The synergistic relationship between safety and an organization is something that cannot be overlooked, and safety needs to be integrated into its fabric. EHS professionals build this relationship, and with best practices, ensure that everything falls in place.
To achieve EHS excellence, industries should aim to:
- Facilitate business competitiveness
- Provide functional excellence
- Safeguard human and natural resources
In an organization, competencies are seen as qualifiers to perform certain tasks. Their assessments mean measuring one’s skills, knowledge, traits, behavior and attitude. Competency mapping is performed on a comprehensive level, where one determines the nature and scope of the specific job role, the skills needed (to accomplish), knowledge required, and the behavioral approach necessary to apply those skills and knowledge.
Mapping the core competencies at the every stage of career progression is important.
In health and safety, a well-done competency map links employees to job duties, job duties to hazards and hazards to training to eliminate or mitigate those hazards. EHS roles and responsibilities, stitched within, strengthen the ability of an organization to address EHS risks and maintain quality and quantity of EHS resources.
JSA and JHA act as aggregators of safety information and help the safety professionals to draw inferences. This includes the work description, type of wearables to perform the work, potential hazards (if any), any regulatory obligations to be maintained and other such considerations.
The mapping process of EHS professionals produce a database where information is segregated as:
- Associated activities
- Potential hazards or their environmental impacts
- Competencies required to mitigate
- Trainings to be deployed for those identified competencies
With this data, a training matrix, if created, enables the individuals to obtain right trainings at a right time. The primary aim of competency mapping is using well-defined competencies that are in-line with the business priorities and relevant to each person’s role level. Safety professionals use the database produced as a metric against which each individual is selected, developed and fairly evaluated.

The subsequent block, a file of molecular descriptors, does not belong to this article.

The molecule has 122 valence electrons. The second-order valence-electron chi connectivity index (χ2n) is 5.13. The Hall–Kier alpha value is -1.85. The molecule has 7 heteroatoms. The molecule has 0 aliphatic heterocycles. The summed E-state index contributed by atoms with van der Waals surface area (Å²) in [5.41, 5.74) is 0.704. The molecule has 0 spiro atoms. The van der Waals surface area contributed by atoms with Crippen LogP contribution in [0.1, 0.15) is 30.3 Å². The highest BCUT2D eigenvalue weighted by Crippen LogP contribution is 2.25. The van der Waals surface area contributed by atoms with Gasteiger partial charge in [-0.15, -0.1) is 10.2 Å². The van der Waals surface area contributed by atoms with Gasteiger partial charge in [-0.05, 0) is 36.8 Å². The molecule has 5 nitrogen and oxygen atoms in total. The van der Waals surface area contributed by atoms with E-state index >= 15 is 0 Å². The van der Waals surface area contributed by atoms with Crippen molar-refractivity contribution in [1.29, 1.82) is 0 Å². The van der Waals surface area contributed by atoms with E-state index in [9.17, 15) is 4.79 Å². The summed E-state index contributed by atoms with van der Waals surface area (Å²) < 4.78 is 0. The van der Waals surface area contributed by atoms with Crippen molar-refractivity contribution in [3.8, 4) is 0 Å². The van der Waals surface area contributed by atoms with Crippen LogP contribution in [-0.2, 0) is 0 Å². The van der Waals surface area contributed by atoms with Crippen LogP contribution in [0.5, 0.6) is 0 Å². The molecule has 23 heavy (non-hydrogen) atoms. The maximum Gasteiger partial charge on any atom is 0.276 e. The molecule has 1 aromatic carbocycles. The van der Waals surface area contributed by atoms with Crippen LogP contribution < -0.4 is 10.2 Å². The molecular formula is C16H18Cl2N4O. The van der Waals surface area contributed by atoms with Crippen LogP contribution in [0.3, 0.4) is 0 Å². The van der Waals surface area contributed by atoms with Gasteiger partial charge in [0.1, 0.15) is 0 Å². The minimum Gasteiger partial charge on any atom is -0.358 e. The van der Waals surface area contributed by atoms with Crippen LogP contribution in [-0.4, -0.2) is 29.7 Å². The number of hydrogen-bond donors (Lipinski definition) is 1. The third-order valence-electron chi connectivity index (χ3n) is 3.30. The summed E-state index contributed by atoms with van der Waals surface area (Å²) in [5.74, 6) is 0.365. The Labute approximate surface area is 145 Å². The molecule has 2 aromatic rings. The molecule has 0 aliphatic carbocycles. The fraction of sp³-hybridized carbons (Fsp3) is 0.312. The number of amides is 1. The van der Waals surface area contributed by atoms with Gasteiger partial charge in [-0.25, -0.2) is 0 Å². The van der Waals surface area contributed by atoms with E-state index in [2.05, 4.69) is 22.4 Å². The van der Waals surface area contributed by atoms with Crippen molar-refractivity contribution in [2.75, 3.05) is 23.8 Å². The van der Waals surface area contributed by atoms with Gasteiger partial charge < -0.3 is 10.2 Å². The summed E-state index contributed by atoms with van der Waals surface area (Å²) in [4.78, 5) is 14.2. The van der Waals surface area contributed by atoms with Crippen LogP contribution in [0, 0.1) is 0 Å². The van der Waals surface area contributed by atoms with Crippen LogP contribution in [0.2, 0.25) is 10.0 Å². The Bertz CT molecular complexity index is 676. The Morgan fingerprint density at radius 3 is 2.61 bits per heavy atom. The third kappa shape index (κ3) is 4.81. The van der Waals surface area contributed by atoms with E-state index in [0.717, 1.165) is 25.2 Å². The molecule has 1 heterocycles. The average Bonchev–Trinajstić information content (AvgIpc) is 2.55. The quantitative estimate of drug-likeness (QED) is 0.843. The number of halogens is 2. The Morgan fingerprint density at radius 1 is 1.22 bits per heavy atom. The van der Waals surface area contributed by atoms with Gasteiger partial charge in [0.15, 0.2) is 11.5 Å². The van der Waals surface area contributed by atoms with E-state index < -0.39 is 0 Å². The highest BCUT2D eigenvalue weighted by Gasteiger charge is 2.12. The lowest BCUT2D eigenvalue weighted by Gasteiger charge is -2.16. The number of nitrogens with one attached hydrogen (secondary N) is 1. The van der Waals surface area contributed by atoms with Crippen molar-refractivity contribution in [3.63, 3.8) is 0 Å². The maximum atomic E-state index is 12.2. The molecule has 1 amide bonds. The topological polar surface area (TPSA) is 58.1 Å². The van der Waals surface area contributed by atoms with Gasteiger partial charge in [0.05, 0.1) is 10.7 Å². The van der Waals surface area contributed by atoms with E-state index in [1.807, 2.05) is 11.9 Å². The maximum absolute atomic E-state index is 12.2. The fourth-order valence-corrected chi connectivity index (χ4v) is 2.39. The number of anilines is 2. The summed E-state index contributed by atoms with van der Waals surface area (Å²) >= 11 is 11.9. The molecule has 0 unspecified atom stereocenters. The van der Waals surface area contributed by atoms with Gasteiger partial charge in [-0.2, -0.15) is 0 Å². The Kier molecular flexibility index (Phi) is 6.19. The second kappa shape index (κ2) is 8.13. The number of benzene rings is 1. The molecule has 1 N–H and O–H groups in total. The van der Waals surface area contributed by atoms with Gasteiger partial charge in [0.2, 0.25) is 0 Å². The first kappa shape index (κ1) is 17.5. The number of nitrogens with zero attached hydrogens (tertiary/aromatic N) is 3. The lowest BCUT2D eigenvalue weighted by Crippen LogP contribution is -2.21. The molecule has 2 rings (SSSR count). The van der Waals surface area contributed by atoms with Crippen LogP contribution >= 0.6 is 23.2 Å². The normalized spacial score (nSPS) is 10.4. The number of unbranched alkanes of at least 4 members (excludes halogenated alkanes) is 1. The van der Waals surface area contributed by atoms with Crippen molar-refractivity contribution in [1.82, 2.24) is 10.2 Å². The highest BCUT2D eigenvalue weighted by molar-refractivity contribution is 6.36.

EHS Software modules act as pillars for a company’s sustainable future and make the safety systems useful and powerful. Here, checklists of all processes, methods, knowledge, skills and experience are designed to reach objectives. The data consolidated onto a software can then tackle the mapping process systematically.
With modules such as Change management, Safety observation and CAPA, safety professionals can make data-driven decisions and this is a more structured approach to the whole system. Similarly, if an industry maintains a digital version of occupational health, it is easy to access the physical and mental well-being of their employees.
Such software tools, if a part of an industry, can interact with each other, gather relevant information and it becomes easy for EHS personnel to visualize the organization’s existing situation and make decisions accordingly. When different departments jointly coordinate with each other, software modules act as primary tools for recording, reporting and analyzing.
When considered in-premise, software modules generate efficiency benefits for the competency mapping process, where key capabilities are logged and underlined. The potentially overwhelming conditions enable the safety experts to monitor, interpret the rich data and translate them into action.
This is the age of continuous connection, and to stay ahead of the competition, connected strategies need to be fundamental to the industry. The better the company understands its competencies, the more it holds the potential to customize the conditions in its favor.